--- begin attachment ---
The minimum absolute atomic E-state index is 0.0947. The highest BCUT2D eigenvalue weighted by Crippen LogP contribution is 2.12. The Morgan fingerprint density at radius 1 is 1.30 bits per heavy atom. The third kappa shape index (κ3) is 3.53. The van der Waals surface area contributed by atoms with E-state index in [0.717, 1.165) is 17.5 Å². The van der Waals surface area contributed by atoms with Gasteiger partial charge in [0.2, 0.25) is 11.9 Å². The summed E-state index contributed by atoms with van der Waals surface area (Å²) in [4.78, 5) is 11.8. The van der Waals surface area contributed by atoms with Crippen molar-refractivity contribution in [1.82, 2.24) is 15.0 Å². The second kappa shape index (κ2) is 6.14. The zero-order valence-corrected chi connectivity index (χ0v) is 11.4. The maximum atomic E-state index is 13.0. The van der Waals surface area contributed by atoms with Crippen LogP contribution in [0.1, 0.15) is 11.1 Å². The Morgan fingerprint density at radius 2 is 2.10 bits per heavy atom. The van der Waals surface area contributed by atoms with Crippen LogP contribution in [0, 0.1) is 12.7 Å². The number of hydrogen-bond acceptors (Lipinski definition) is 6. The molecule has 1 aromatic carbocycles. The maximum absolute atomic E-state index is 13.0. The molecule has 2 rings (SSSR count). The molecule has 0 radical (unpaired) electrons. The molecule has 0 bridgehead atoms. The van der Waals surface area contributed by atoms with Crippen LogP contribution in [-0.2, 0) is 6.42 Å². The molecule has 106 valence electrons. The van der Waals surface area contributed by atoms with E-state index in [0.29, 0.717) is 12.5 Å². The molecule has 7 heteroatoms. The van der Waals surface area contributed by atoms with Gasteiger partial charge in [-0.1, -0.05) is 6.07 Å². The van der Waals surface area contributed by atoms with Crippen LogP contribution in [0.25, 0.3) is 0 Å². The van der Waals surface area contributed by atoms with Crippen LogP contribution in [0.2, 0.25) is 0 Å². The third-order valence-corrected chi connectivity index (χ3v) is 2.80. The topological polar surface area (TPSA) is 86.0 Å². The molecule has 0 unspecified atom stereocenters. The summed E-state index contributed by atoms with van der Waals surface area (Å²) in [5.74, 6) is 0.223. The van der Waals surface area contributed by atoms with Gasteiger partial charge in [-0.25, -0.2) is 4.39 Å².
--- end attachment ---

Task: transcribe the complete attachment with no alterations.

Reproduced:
The minimum absolute atomic E-state index is 0.0947. The highest BCUT2D eigenvalue weighted by Crippen LogP contribution is 2.12. The Morgan fingerprint density at radius 1 is 1.30 bits per heavy atom. The third kappa shape index (κ3) is 3.53. The van der Waals surface area contributed by atoms with E-state index in [0.717, 1.165) is 17.5 Å². The van der Waals surface area contributed by atoms with Gasteiger partial charge in [0.2, 0.25) is 11.9 Å². The summed E-state index contributed by atoms with van der Waals surface area (Å²) in [4.78, 5) is 11.8. The van der Waals surface area contributed by atoms with Crippen molar-refractivity contribution in [1.82, 2.24) is 15.0 Å². The second kappa shape index (κ2) is 6.14. The zero-order valence-corrected chi connectivity index (χ0v) is 11.4. The maximum atomic E-state index is 13.0. The van der Waals surface area contributed by atoms with Crippen LogP contribution in [0.1, 0.15) is 11.1 Å². The Morgan fingerprint density at radius 2 is 2.10 bits per heavy atom. The van der Waals surface area contributed by atoms with Crippen LogP contribution in [0, 0.1) is 12.7 Å². The number of hydrogen-bond acceptors (Lipinski definition) is 6. The molecule has 1 aromatic carbocycles. The maximum absolute atomic E-state index is 13.0. The molecule has 2 rings (SSSR count). The molecule has 0 radical (unpaired) electrons. The molecule has 0 bridgehead atoms. The van der Waals surface area contributed by atoms with Crippen LogP contribution in [-0.2, 0) is 6.42 Å². The molecule has 106 valence electrons. The van der Waals surface area contributed by atoms with E-state index in [0.29, 0.717) is 12.5 Å². The molecule has 7 heteroatoms. The van der Waals surface area contributed by atoms with Gasteiger partial charge in [-0.1, -0.05) is 6.07 Å². The van der Waals surface area contributed by atoms with Crippen LogP contribution in [0.25, 0.3) is 0 Å². The van der Waals surface area contributed by atoms with Crippen LogP contribution in [0.2, 0.25) is 0 Å². The third-order valence-corrected chi connectivity index (χ3v) is 2.80. The topological polar surface area (TPSA) is 86.0 Å². The molecule has 0 unspecified atom stereocenters. The summed E-state index contributed by atoms with van der Waals surface area (Å²) in [5.74, 6) is 0.223. The van der Waals surface area contributed by atoms with Gasteiger partial charge in [-0.25, -0.2) is 4.39 Å².